Happy New Year everyone! 2016 is just over a year old and now that the holiday rush is over my attention returns to Riverside Drive. This segment will take us from 135th Street to 96th Street. Some of Uptown’s most famous landmarks and handsomest buildings are along this stretch. So let’s keep on walking!
To begin, I took the subway to the 137th Street-City College stop. One of the original stations in the subway system. It is also one of the most altered stations on the line. Only a small section of the platform has retained the original ceramic cartouche of the three faces that symbolizes City College which is two blocks east of the station. Hopefully, the MTA, will come to their senses and restore the station to it’s former glory, but I’d like them to keep the Steve Woods “Fossils.” The bronze figures of fossilized species are what keeps the ‘modern’ station interesting.
Upstairs, I headed back to 135th Street and began to walk towards Riverside Drive. Upon turning left, one might notice a massive building that appears to be a cross between a Greek temple and a Broadway theatre. You are looking at the former Lee Brothers warehouse building. Built in 1929 by George S. Kingsley, Lee Brothers was a furniture and storage company based in Harlem. This building was to be their warehouse and later storage facility for the company. In 1984, Manhattan Mini-Storage, bought the building, but the old name, and the exterior have changed little since then.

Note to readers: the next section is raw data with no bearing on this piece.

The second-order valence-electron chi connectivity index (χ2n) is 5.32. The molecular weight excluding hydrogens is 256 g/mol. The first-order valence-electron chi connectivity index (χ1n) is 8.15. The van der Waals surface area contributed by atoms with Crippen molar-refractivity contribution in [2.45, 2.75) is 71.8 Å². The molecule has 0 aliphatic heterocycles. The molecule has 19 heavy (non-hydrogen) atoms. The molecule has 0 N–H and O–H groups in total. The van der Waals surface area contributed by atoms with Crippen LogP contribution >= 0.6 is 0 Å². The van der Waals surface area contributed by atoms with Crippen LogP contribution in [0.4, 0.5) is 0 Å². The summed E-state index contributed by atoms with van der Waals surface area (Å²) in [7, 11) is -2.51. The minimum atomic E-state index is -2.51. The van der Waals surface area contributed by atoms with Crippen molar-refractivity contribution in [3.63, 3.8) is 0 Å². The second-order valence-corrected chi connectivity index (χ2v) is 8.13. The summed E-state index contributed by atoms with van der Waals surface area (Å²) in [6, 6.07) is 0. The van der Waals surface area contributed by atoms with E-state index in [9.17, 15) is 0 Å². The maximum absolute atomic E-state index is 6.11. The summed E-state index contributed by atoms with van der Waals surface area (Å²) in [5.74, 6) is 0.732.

The old Lee Brothers Inc. Warehouse.
Long rumored, to be built for the famed Astor family, the building instead has over 1,000 units of storage, a majority of which are actually below Riverside Drive. If the 134th Street’s lower level where to reopen, it would give it the distinction of being one of the few streets to be on two separate levels. The Lee Brothers building gives us a fitting welcome to Riverside Drive Viaduct.
Riverside Drive Viaduct.
The viaduct, built in the early 20th century, connects the original, Riverside Drive with its expansion up to Washington Heights. Designed by F. Stuart Williamson, the viaduct soars 80 feet above 12th Avenue and the Harlem Valley. It also happens to pass over a natural fault line so I’d really hope not to be on it when it goes. While the views facing the Manhattan side of viaduct are no longer sweeping due to both Columbia University’s recent development and the construction of housing in the mid-20th century, the New Jersey side still commands a beautiful view of their ‘mostly’ green side of the Hudson.